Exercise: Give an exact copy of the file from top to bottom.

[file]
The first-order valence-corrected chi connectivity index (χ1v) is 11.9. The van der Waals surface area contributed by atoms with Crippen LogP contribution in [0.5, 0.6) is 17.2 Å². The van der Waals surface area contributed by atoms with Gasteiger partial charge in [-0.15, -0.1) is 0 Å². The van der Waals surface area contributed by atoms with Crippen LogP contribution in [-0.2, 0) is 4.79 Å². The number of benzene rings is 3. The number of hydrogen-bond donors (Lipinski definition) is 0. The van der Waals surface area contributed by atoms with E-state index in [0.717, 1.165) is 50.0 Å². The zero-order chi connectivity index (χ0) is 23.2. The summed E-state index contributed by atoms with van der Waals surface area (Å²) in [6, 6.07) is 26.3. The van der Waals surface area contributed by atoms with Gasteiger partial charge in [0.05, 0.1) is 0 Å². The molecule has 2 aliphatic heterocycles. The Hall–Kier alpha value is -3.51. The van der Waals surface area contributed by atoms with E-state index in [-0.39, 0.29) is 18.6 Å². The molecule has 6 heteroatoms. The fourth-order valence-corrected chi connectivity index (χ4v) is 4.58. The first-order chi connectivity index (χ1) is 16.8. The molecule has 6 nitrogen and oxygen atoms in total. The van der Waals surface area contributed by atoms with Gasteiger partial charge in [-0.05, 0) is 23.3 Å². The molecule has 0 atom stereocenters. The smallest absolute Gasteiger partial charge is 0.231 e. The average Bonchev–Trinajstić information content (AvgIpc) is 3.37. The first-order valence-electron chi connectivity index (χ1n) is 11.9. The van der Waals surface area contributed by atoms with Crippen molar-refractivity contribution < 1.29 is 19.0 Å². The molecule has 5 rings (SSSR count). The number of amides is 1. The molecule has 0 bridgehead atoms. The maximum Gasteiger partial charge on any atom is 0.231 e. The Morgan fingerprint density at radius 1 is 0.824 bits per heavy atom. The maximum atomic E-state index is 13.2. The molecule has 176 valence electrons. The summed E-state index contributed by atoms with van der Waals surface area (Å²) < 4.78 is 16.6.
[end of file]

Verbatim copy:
The first-order valence-corrected chi connectivity index (χ1v) is 11.9. The van der Waals surface area contributed by atoms with Crippen LogP contribution in [0.5, 0.6) is 17.2 Å². The van der Waals surface area contributed by atoms with Gasteiger partial charge in [-0.15, -0.1) is 0 Å². The van der Waals surface area contributed by atoms with Crippen LogP contribution in [-0.2, 0) is 4.79 Å². The number of benzene rings is 3. The number of hydrogen-bond donors (Lipinski definition) is 0. The van der Waals surface area contributed by atoms with E-state index in [0.717, 1.165) is 50.0 Å². The zero-order chi connectivity index (χ0) is 23.2. The summed E-state index contributed by atoms with van der Waals surface area (Å²) in [6, 6.07) is 26.3. The van der Waals surface area contributed by atoms with Gasteiger partial charge in [0.05, 0.1) is 0 Å². The molecule has 2 aliphatic heterocycles. The Hall–Kier alpha value is -3.51. The van der Waals surface area contributed by atoms with E-state index in [-0.39, 0.29) is 18.6 Å². The molecule has 6 heteroatoms. The fourth-order valence-corrected chi connectivity index (χ4v) is 4.58. The first-order chi connectivity index (χ1) is 16.8. The molecule has 6 nitrogen and oxygen atoms in total. The van der Waals surface area contributed by atoms with Gasteiger partial charge in [-0.05, 0) is 23.3 Å². The molecule has 0 atom stereocenters. The smallest absolute Gasteiger partial charge is 0.231 e. The average Bonchev–Trinajstić information content (AvgIpc) is 3.37. The first-order valence-electron chi connectivity index (χ1n) is 11.9. The van der Waals surface area contributed by atoms with Crippen molar-refractivity contribution < 1.29 is 19.0 Å². The molecule has 5 rings (SSSR count). The number of amides is 1. The molecule has 0 bridgehead atoms. The maximum Gasteiger partial charge on any atom is 0.231 e. The Morgan fingerprint density at radius 1 is 0.824 bits per heavy atom. The maximum atomic E-state index is 13.2. The molecule has 176 valence electrons. The summed E-state index contributed by atoms with van der Waals surface area (Å²) < 4.78 is 16.6.